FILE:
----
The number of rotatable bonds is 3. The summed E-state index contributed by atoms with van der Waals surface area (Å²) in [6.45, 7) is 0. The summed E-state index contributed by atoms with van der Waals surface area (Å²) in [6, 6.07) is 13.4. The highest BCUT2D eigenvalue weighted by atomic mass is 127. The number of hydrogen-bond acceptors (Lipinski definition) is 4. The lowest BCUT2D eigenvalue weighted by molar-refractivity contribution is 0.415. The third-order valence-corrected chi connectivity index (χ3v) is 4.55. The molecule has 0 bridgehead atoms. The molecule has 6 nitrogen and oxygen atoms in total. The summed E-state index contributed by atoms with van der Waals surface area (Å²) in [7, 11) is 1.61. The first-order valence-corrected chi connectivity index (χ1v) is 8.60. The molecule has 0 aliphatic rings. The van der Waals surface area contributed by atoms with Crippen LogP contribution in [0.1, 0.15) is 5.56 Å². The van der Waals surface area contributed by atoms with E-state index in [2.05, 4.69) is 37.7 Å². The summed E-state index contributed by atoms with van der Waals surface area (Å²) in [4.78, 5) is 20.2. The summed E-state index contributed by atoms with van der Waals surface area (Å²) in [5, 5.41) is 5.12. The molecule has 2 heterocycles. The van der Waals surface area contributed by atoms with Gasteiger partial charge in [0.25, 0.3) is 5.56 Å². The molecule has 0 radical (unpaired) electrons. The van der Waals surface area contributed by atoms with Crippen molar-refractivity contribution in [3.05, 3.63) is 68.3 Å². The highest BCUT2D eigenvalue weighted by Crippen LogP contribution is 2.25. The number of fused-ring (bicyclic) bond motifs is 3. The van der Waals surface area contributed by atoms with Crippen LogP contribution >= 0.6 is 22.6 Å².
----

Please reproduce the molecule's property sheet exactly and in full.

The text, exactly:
The number of rotatable bonds is 3. The summed E-state index contributed by atoms with van der Waals surface area (Å²) in [6.45, 7) is 0. The summed E-state index contributed by atoms with van der Waals surface area (Å²) in [6, 6.07) is 13.4. The highest BCUT2D eigenvalue weighted by atomic mass is 127. The number of hydrogen-bond acceptors (Lipinski definition) is 4. The lowest BCUT2D eigenvalue weighted by molar-refractivity contribution is 0.415. The third-order valence-corrected chi connectivity index (χ3v) is 4.55. The molecule has 0 bridgehead atoms. The molecule has 6 nitrogen and oxygen atoms in total. The summed E-state index contributed by atoms with van der Waals surface area (Å²) in [7, 11) is 1.61. The first-order valence-corrected chi connectivity index (χ1v) is 8.60. The molecule has 0 aliphatic rings. The van der Waals surface area contributed by atoms with Crippen LogP contribution in [0.1, 0.15) is 5.56 Å². The van der Waals surface area contributed by atoms with E-state index in [2.05, 4.69) is 37.7 Å². The summed E-state index contributed by atoms with van der Waals surface area (Å²) in [4.78, 5) is 20.2. The summed E-state index contributed by atoms with van der Waals surface area (Å²) in [5, 5.41) is 5.12. The molecule has 2 heterocycles. The van der Waals surface area contributed by atoms with Gasteiger partial charge in [0.25, 0.3) is 5.56 Å². The molecule has 0 radical (unpaired) electrons. The van der Waals surface area contributed by atoms with Crippen molar-refractivity contribution in [3.05, 3.63) is 68.3 Å². The highest BCUT2D eigenvalue weighted by Crippen LogP contribution is 2.25. The number of fused-ring (bicyclic) bond motifs is 3. The van der Waals surface area contributed by atoms with Crippen LogP contribution >= 0.6 is 22.6 Å².